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Land Trust Groups Merge To Protect Land Outside Louisville, Lexington

Screenshot/Limestone Land Trust

Two of Kentucky’s land trusts are merging, with a goal of protecting land around Louisville and Lexington from development.

The Bluegrass Conservancy — which primarily works in the 15 counties around Fayette County — and the Limestone Land Trust — which covers the eight counties around Jefferson County — announced the merger earlier this month. The new group is the largest regional accredited land trust in Kentucky.

The Bluegrass Conservancy is the older of the two groups. It’s been around for more than 20 years, and in that time has protected more than 26,000 acres of Kentucky land from development. Director Elizabeth Buxton said the primary way the group works is through conservation easements.

“A conservation easement is actually a legal agreement between the land owner and the land trust. And that agreement restricts development on that property and is recorded with the land and runs with the land in perpetuity,” she said. “The land is permanently protected forever and it’s an effective way to preserve the natural resources and the farmland for future generations.”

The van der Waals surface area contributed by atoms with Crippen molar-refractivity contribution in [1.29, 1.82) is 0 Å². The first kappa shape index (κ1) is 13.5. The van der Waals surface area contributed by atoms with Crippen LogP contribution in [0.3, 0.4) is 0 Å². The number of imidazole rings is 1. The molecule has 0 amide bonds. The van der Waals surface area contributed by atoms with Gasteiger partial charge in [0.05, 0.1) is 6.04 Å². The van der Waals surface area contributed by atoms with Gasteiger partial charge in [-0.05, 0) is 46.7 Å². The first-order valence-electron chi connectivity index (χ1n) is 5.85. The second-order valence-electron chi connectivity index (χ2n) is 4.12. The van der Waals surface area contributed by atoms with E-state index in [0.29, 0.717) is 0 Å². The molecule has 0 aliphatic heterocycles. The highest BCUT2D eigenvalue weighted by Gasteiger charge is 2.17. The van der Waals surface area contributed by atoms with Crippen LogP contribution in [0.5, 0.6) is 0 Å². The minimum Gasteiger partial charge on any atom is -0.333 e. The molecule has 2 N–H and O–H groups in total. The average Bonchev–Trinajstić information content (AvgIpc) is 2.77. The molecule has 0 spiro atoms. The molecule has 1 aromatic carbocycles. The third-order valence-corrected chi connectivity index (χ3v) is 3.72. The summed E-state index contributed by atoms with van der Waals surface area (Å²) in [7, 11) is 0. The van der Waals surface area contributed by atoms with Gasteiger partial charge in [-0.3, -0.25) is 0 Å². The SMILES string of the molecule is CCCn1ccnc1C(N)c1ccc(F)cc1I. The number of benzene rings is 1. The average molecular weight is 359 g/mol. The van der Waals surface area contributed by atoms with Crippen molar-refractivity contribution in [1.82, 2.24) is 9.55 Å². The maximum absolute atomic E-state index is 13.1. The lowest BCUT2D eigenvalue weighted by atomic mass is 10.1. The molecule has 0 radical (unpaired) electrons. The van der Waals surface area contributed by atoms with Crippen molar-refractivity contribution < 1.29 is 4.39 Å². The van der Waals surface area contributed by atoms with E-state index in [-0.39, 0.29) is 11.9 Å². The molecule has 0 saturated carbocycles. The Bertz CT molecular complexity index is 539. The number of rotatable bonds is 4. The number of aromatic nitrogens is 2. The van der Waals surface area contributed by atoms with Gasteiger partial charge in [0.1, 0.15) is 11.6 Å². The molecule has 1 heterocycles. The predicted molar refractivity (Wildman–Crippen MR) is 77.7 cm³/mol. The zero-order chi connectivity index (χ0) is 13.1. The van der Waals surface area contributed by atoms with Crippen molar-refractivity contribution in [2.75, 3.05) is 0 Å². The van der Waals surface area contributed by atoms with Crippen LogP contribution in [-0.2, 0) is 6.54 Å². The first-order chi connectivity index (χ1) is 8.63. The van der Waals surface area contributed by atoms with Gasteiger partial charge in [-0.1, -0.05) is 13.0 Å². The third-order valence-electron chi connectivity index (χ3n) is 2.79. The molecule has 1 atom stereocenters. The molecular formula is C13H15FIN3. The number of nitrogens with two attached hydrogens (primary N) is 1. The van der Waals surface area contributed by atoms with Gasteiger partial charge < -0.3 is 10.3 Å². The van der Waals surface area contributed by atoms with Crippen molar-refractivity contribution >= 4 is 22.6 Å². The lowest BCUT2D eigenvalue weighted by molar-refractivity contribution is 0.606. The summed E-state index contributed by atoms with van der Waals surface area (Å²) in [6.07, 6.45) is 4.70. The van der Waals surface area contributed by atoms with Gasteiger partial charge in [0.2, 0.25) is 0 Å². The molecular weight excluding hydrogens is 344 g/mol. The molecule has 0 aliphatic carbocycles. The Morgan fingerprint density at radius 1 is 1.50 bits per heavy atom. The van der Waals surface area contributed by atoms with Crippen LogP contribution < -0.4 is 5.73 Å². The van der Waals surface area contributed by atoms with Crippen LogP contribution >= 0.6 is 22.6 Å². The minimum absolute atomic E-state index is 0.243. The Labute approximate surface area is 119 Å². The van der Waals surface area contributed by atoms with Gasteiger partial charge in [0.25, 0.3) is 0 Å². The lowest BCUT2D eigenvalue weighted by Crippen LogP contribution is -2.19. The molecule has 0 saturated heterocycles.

Buxton says preserving undeveloped land around Louisville and Lexington is increasingly important, as the cities grow and sprawl starts to encroach on neighboring counties.

“This is a very unique and treasured landscape. It includes a lot of the horse farms that obviously a lot of folks know and identify with the bluegrass, but there’s a variety of other agricultural lands that are important to the region, as well as other natural resources,” Buxton said. “And we are very concerned that the increasing development pressures will destroy this landscape that is really defined as the Bluegrass.”

Buxton said the new merged group will keep the name of “Bluegrass Conservancy,” but may change to better reflect the larger service area in the future.